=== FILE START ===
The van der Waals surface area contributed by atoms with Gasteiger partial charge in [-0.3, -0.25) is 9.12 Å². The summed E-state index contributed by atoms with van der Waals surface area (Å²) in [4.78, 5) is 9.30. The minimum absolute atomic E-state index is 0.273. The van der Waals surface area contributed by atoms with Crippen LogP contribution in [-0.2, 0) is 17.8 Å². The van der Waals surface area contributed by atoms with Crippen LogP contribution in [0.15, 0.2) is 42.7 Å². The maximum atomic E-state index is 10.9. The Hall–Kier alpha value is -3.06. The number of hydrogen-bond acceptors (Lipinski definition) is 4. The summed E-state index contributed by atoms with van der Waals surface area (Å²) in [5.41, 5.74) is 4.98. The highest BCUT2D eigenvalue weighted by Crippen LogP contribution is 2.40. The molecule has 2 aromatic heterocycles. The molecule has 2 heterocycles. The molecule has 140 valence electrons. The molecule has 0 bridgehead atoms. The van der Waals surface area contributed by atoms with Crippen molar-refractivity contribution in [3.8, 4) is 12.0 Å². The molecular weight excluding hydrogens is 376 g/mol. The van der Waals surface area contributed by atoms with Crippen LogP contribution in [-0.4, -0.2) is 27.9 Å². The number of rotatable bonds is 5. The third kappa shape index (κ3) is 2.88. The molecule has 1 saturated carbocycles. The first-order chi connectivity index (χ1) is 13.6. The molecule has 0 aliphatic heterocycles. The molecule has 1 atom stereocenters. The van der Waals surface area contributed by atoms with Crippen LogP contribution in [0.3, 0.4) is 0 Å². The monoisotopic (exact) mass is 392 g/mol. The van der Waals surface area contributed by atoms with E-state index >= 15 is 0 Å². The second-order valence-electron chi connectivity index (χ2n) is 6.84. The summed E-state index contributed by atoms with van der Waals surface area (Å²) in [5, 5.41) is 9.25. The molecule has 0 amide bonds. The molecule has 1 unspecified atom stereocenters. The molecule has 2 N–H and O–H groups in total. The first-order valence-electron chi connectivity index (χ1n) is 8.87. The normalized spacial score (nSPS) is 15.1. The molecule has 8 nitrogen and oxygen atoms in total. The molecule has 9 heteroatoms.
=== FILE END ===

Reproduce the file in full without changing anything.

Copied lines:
The van der Waals surface area contributed by atoms with Gasteiger partial charge in [-0.3, -0.25) is 9.12 Å². The summed E-state index contributed by atoms with van der Waals surface area (Å²) in [4.78, 5) is 9.30. The minimum absolute atomic E-state index is 0.273. The van der Waals surface area contributed by atoms with Crippen LogP contribution in [-0.2, 0) is 17.8 Å². The van der Waals surface area contributed by atoms with Crippen LogP contribution in [0.15, 0.2) is 42.7 Å². The maximum atomic E-state index is 10.9. The Hall–Kier alpha value is -3.06. The number of hydrogen-bond acceptors (Lipinski definition) is 4. The summed E-state index contributed by atoms with van der Waals surface area (Å²) in [5.41, 5.74) is 4.98. The highest BCUT2D eigenvalue weighted by Crippen LogP contribution is 2.40. The molecule has 2 aromatic heterocycles. The molecule has 2 heterocycles. The molecule has 140 valence electrons. The molecule has 0 bridgehead atoms. The van der Waals surface area contributed by atoms with Crippen molar-refractivity contribution in [3.8, 4) is 12.0 Å². The molecular weight excluding hydrogens is 376 g/mol. The van der Waals surface area contributed by atoms with Crippen LogP contribution in [-0.4, -0.2) is 27.9 Å². The number of rotatable bonds is 5. The third kappa shape index (κ3) is 2.88. The molecule has 1 saturated carbocycles. The first-order chi connectivity index (χ1) is 13.6. The molecule has 0 aliphatic heterocycles. The molecule has 1 atom stereocenters. The van der Waals surface area contributed by atoms with Crippen LogP contribution in [0.3, 0.4) is 0 Å². The monoisotopic (exact) mass is 392 g/mol. The van der Waals surface area contributed by atoms with E-state index >= 15 is 0 Å². The second-order valence-electron chi connectivity index (χ2n) is 6.84. The summed E-state index contributed by atoms with van der Waals surface area (Å²) in [5, 5.41) is 9.25. The molecule has 0 amide bonds. The molecule has 1 unspecified atom stereocenters. The molecule has 2 N–H and O–H groups in total. The first-order valence-electron chi connectivity index (χ1n) is 8.87. The normalized spacial score (nSPS) is 15.1. The molecule has 8 nitrogen and oxygen atoms in total. The molecule has 9 heteroatoms.